As a longtime fan of the F.E.A.R. series, I've been looking forward to the third game for some time now. It looked like more of everything I love about the series - the tight gunplay, creepy locales and equally as creepy atmosphere - but this time it had a few major horror icons behind it as well, namely John Carpenter and Steve Niles. For the unfamiliar, Steve Niles is the mind behind the fantastic 30 Days of Night graphic novels and though I'm sure many of you know who John Carpenter is, he's the genius behind classic films like Halloween and The Thing.
With names like that working on it, it's tough for a horror film freak not to get excited about this game. But before I hype it up too much there's something you should know. F.E.A.R. 3 is surprisingly void of any real scares. Sure, most of the horror is taken away when you're playing through it with a friend, but even going it alone, like I did my first time through, I still never found myself low on ammo or on the edge of my seat. It's a bit of a disappointment in that regard; F.E.A.R. 3 is definitely the least scary of the bunch.
With that said, F.E.A.R. 3 is still a fantastic game. The co-op, which is definitely the game's biggest selling point, has been integrated seamlessly into the game's story as you take control of either Point Man or his brother Paxton Fettel. If you've played a F.E.A.R. game before then you should be familiar with Point Man, as he plays much as he has in the previous games. You can use any of the weapons or mechs you come across and you also have the miraculous ability to slow down time. Point Man's able to do this because of his incredible reaction speed, but when you're playing through it with a friend, the one who's playing as Paxton also gets to make use of the bullet time.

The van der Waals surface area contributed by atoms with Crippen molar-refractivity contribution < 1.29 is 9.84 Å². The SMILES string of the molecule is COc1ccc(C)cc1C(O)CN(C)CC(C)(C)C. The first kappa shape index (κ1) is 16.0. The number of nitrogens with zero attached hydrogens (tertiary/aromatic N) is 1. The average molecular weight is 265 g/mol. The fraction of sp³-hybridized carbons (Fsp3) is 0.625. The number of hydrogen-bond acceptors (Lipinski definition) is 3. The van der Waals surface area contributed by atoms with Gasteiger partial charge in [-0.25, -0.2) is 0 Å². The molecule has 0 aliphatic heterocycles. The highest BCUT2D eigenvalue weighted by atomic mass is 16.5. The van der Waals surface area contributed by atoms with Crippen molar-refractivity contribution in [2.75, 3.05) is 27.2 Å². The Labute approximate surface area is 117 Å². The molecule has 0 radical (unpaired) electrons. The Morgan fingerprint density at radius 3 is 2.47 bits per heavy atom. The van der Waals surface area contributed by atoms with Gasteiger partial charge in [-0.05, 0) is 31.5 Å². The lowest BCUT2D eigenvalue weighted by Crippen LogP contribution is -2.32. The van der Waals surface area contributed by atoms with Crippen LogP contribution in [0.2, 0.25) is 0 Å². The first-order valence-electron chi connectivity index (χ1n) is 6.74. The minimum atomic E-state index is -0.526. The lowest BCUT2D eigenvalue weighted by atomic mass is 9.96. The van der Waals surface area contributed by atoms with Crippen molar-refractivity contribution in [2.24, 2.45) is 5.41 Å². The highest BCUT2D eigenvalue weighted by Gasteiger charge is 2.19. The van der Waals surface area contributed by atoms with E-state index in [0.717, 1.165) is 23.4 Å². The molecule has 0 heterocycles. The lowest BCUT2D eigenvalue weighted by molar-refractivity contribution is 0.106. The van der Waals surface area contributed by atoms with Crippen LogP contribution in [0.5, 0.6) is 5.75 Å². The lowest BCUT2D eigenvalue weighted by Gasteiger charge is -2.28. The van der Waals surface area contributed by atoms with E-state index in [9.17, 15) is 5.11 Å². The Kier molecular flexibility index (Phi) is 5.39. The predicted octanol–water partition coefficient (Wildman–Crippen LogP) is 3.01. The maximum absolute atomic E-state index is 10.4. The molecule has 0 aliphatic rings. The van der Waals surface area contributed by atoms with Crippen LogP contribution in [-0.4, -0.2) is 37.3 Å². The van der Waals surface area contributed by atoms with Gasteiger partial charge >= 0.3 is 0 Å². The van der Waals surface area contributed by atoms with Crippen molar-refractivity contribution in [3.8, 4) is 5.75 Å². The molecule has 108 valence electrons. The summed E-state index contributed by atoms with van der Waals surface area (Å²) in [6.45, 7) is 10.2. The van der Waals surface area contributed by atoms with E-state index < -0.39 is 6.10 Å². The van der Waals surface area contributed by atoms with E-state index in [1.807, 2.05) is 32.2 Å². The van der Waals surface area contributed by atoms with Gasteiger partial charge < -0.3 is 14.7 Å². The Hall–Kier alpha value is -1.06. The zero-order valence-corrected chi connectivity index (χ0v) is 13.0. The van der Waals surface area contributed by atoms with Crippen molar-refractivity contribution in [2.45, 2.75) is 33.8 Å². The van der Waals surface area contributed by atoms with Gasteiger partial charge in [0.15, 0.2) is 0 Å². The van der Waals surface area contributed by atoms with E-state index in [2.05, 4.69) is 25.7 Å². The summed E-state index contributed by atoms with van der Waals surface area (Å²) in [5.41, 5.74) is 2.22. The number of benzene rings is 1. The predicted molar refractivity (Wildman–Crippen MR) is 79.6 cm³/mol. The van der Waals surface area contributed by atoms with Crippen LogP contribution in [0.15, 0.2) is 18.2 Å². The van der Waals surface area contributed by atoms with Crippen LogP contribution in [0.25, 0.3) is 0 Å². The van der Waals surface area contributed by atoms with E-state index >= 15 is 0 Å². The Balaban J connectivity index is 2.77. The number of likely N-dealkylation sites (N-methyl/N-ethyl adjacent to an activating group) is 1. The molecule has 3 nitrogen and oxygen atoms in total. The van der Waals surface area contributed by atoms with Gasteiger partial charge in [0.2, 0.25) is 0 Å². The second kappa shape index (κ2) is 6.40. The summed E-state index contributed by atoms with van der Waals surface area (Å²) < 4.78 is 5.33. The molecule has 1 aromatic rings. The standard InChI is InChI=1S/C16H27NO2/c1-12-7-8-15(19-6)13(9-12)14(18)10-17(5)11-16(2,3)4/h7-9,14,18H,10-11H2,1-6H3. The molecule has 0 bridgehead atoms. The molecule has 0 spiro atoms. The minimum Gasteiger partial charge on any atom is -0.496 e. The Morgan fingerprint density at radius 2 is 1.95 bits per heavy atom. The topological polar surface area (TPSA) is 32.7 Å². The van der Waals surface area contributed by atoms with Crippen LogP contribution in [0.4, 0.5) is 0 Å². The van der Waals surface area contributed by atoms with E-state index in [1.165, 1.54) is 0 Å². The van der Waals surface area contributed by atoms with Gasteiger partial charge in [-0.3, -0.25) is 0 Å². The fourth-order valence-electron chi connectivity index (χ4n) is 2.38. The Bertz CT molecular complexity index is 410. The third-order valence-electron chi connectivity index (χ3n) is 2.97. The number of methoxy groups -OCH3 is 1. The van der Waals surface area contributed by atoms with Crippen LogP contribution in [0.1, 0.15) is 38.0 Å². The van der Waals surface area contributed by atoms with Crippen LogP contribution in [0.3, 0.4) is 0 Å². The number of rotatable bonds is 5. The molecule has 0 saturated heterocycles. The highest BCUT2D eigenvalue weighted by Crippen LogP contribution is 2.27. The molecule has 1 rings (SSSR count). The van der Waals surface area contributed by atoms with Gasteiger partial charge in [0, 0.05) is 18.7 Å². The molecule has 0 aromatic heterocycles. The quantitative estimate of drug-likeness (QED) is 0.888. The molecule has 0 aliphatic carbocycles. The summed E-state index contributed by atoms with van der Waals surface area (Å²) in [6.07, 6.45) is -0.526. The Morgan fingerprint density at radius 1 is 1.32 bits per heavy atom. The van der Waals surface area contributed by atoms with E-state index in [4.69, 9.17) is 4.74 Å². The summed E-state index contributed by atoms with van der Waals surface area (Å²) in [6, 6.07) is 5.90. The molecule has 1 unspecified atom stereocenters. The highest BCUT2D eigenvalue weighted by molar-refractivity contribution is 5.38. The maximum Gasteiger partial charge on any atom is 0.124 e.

The biggest change to how the game plays is the addition of the fantastic 360 degree cover system that works much like Gears of War only now you can move all the way around objects while staying in cover. It's a simple addition but it makes a world of difference, especially when you're defending against moving targets. But watch out, because cover does degrade as it takes damage so you might have to find a new spot to hide once your cover's blown (up).
Paxton is without a doubt my favorite addition to the game. After playing through it the second time with everyone's favorite cannibalistic psychopath I didn't really want to return to Point Man. You see, because Paxton's technically dead, his contributions to the battlefield include his basic attack that's essentially a ball of psychic energy he can hurl from his hands, picking up enemies and exploding them, or picking them up and possessing them. Paxton can only use weapons if he's renting out some unfortunate soul's body, though you can still lift any explosive objects (including grenades) and telekinetically hurl them at unsuspecting foes.